Church strategy

I tried, I really did. For the last four years I have been trying to find a church that preaches conservative reformed theology while still offering contemporary worship.

Alas, it is all to no avail. It seems as if the two are mutually exclusive. I was very surprised to read somewhere that out of approximately 63 million “active” Christians in the USA, less than half-a-million are confessionally reformed. That is astounding, but also explains my experience.

The latest church we visited and stopped attending highlighted the core issue to me. Firstly, the church was recommended to us by someone, whose statement was that it was a nice church, there is “no pressure”. The pastor is a nice guy, very friendly, and even engaged lightly with me on doctrinal issues. The church building has the obligatory video games, cartoon painted walls and playground for the children, bookshop and video-equipped auditorium. Fairly typical of most churches we have visited, and in itself, not a stumbling block. (Although I do feel that video games and dodgeball has no place in Sunday school)

Then, the sermons…God’s word applied to your life. How to raise better kids, how to be truly happy, how to, how to, how to….All very nice, all very “no pressure”. How to fit God into the little boxes of your life. And all utterly foreign to the Biblical commands for preaching in the church.

Paul seemed to face similar problams back in the day:
1Co 1:10 I appeal to you, brothers, by the name of our Lord Jesus Christ, that all of you agree and that there be no divisions among you, but that you be united in the same mind and the same judgment.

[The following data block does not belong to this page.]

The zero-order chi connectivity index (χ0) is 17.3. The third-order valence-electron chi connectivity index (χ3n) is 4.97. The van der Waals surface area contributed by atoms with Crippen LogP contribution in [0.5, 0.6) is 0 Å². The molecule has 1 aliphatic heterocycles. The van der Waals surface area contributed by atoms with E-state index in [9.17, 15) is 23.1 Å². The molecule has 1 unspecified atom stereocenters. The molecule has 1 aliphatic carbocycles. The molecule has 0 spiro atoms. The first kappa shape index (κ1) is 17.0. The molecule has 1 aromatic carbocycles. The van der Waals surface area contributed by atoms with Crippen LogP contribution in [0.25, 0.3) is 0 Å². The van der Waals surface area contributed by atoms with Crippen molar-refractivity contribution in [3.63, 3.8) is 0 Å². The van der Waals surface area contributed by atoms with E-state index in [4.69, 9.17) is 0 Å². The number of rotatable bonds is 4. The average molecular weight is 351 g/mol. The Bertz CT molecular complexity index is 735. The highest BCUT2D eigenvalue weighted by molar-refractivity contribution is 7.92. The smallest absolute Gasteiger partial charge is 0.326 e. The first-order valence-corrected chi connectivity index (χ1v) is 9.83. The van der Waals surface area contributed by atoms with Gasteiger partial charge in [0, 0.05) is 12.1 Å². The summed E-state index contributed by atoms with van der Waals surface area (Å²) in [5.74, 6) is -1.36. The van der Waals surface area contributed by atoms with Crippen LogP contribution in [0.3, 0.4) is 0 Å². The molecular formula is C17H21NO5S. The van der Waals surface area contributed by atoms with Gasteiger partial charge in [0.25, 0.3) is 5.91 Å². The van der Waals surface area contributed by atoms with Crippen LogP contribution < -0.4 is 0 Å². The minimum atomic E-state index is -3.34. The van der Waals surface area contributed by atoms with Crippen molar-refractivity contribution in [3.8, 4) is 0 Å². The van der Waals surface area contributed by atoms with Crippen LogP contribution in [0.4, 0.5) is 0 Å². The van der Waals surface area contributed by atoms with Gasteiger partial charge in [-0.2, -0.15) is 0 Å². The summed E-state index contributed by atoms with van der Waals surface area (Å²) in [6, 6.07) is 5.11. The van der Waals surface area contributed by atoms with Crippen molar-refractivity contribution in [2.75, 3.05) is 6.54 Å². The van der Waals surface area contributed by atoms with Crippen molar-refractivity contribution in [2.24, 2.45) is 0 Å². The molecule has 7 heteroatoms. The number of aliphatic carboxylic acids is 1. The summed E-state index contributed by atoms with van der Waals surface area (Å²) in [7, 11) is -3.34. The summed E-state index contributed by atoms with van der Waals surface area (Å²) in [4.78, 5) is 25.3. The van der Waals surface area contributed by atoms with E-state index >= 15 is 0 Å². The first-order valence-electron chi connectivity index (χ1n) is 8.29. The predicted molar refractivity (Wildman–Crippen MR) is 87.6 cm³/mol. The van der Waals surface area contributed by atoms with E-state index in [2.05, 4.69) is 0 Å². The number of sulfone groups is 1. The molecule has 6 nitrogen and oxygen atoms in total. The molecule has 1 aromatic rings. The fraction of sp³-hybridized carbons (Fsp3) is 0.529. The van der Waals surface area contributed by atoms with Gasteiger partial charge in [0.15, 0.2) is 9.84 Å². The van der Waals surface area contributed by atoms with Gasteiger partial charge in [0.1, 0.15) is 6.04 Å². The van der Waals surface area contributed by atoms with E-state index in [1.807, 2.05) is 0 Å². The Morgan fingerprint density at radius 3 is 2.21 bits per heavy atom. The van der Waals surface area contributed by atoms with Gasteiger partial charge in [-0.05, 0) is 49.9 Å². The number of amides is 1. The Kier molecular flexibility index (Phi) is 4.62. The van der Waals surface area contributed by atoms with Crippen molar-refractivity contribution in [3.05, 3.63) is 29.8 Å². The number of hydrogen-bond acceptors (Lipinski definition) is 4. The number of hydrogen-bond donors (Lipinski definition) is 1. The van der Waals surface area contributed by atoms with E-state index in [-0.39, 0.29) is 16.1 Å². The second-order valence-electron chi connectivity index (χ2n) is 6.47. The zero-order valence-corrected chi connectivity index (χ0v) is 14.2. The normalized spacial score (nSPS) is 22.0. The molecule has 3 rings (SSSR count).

1Co 1:17 For Christ did not send me to baptize but to preach the gospel, and not with words of eloquent wisdom, lest the cross of Christ be emptied of its power.
1Co 1:18 For the word of the cross is folly to those who are perishing, but to us who are being saved it is the power of God.
1Co 1:19 For it is written, “I will destroy the wisdom of the wise, and the discernment of the discerning I will thwart.”
1Co 1:20 Where is the one who is wise? Where is the scribe? Where is the debater of this age? Has not God made foolish the wisdom of the world?
1Co 1:21 For since, in the wisdom of God, the world did not know God through wisdom, it pleased God through the folly of what we preach to save those who believe.
1Co 1:22 For Jews demand signs and Greeks seek wisdom,
1Co 1:23 but we preach Christ crucified, a stumbling block to Jews and folly to Gentiles,
1Co 1:24 but to those who are called, both Jews and Greeks, Christ the power of God and the wisdom of God.

Paul, in this letter to the church in Corinth, lays out the agenda for a Godly church, with supporting arguments. Firstly, he appeals for unity in the church. The same mind and judgment means intellectual agreement and emotional assent among those who are in the church.

Then, what are the objectives? I read many church websites with all sorts of plans, visions and “no-pressure” doctrinal statements. But the objectives here are simple, preach the gospel in such a way that the cross of Jesus retains its power. Destroy earthly wisdom, don’t worry about signs, concentrate on the power of the cross.